NCCN Guidelines for Patients® | Lung Cancer - Non-Small Cell Lung Cancer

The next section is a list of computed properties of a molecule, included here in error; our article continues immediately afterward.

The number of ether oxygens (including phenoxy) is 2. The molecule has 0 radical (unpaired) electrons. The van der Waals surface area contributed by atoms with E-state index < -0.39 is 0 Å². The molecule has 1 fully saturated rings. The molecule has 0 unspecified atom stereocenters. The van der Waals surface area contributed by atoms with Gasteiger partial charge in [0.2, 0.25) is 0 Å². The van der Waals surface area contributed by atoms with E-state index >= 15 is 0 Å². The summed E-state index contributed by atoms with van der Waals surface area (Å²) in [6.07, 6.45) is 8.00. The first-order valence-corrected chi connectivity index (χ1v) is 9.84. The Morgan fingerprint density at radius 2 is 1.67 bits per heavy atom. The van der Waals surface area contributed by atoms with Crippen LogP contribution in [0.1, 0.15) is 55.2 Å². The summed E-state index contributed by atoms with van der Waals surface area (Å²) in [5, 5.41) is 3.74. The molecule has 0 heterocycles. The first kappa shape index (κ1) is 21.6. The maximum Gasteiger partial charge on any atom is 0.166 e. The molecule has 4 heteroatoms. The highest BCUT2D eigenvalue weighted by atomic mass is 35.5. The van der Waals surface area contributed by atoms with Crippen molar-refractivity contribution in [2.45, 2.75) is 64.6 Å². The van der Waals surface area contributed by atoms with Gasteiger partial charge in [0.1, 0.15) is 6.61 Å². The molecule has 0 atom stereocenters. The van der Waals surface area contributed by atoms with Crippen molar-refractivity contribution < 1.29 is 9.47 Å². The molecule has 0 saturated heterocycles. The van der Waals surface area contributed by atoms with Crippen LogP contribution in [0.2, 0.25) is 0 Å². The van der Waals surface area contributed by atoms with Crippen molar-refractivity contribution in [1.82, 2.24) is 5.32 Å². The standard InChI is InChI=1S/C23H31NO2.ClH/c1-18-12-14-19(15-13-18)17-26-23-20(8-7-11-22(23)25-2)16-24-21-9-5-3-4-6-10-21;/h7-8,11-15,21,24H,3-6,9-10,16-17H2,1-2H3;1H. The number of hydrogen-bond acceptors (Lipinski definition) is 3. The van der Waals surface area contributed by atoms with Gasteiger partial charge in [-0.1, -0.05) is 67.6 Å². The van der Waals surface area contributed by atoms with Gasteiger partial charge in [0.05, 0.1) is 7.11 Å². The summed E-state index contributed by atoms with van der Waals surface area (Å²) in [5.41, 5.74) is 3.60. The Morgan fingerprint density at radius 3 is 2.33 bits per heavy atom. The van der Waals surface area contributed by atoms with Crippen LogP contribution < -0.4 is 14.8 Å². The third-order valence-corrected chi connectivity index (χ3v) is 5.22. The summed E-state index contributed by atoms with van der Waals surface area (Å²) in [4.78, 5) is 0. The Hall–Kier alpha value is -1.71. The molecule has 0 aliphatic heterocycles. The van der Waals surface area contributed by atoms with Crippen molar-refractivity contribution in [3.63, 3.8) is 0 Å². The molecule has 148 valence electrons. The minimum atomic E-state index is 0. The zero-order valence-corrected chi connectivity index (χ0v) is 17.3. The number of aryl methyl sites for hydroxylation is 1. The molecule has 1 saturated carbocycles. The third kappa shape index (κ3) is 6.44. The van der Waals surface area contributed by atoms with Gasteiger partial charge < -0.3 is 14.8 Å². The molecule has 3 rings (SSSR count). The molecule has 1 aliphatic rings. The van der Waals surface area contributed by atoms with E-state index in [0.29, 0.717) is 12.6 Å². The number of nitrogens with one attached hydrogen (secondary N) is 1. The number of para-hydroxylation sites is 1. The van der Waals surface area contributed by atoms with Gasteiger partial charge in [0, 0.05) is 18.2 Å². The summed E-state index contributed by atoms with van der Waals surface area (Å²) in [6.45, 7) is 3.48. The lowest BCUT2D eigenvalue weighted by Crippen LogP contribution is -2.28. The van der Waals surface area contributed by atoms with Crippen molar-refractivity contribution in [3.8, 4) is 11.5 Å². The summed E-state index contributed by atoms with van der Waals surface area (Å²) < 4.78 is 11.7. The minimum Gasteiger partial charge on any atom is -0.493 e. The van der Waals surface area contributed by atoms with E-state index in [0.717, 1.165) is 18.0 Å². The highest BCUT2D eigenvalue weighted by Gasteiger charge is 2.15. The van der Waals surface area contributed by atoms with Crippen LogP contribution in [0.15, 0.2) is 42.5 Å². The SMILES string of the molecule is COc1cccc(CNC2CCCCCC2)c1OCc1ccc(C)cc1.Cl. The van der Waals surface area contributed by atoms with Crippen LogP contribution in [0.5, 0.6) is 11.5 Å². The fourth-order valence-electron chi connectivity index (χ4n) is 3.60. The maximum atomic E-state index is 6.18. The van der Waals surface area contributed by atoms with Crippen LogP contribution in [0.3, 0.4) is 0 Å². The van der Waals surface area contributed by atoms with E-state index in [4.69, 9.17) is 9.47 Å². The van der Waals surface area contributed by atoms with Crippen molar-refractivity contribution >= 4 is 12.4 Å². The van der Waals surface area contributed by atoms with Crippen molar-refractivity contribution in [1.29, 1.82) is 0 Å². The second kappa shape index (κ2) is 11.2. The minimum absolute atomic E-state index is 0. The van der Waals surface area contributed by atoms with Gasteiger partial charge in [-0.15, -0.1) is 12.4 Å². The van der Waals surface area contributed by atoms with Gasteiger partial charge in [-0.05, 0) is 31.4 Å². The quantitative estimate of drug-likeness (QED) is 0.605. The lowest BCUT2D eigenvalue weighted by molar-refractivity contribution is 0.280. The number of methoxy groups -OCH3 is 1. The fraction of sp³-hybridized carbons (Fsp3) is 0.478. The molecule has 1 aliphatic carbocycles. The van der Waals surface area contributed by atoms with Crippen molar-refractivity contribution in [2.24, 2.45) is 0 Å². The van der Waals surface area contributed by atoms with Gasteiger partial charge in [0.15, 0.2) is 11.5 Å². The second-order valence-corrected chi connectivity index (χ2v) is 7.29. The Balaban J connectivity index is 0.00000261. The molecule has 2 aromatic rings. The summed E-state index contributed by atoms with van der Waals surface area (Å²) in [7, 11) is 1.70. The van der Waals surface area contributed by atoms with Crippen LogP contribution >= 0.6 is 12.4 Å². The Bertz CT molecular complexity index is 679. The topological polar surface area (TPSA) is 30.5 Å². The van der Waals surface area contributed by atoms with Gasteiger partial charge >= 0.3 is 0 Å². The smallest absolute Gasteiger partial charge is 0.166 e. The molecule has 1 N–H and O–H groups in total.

46 NCCN Guidelines for Patients ® : Lung Cancer – Non-Small Cell, 2018 r adiation t herapy) can improve how well the radiation beam targets the tumor. IGRT uses a machine that delivers radiation and also takes pictures of the tumor. Pictures can be taken right before or during treatment. These pictures are compared to the ones taken during simulation. If needed, changes will be made to your body position or the radiation beams. During treatment, you will be alone in the room. A therapist will operate the machine from a nearby room. He or she will be able to see, hear, and speak with you at all times. As treatment is given, you may hear noises. You will not see or feel the radiation. Treatment is given once a day on Monday through Friday. Each session can last between 10 to 30 minutes. In general, treatment is received at the same time each day. Internal radiation The less common radiation method is internal radiation therapy. This method is also called brachytherapy. It involves placing a radioactive object in or near the tumor. For lung cancer, internal radiation can shrink a tumor blocking an airway. Radiation is given through a plastic tube that is inserted into the airway. The tube is removed after the treatment session. Side effects Side effects from radiation therapy differ among people. Factors like radiation dose and length of treatment play a role. Side effects are cumulative. This means they build up slowly and are worse at the end of treatment. Your doctor will check on you every week during treatment. He or she will review skin care, medicines, and other options to help you feel better. Acute effects Acute effects are those that happen during treatment or shortly after the last session. Acute effects will generally improve after treatment. Fatigue is an acute effect. It may be painful to swallow. Skin changes and hair loss at the treatment site are expected. Often, people describe skin changes as like a sunburn. Unlike a sunburn, skin changes build up slowly during treatment. Your skin may become red, irritated, and dry. It may also itch, darken, peel, and sometimes crack open. Late effects Late effects are those that happen after treatment. Some do not go away. Your lungs may become inflamed. If so, the inflammation often goes away in a few months. Scar tissue may form in the lungs. The scar tissue may cause shortness of breath and a cough. Radiation may damage the heart but this is rare. Not all the side effects of radiation have been listed here. Please ask your treatment team for a complete list of side effects. If a side effect bothers you, tell your treatment team. There may be ways to help you feel better. 5 Overview of cancer treatments Radiation therapy Learning to manage side effects is well worth the effort! – Jon Lung cancer survivor “

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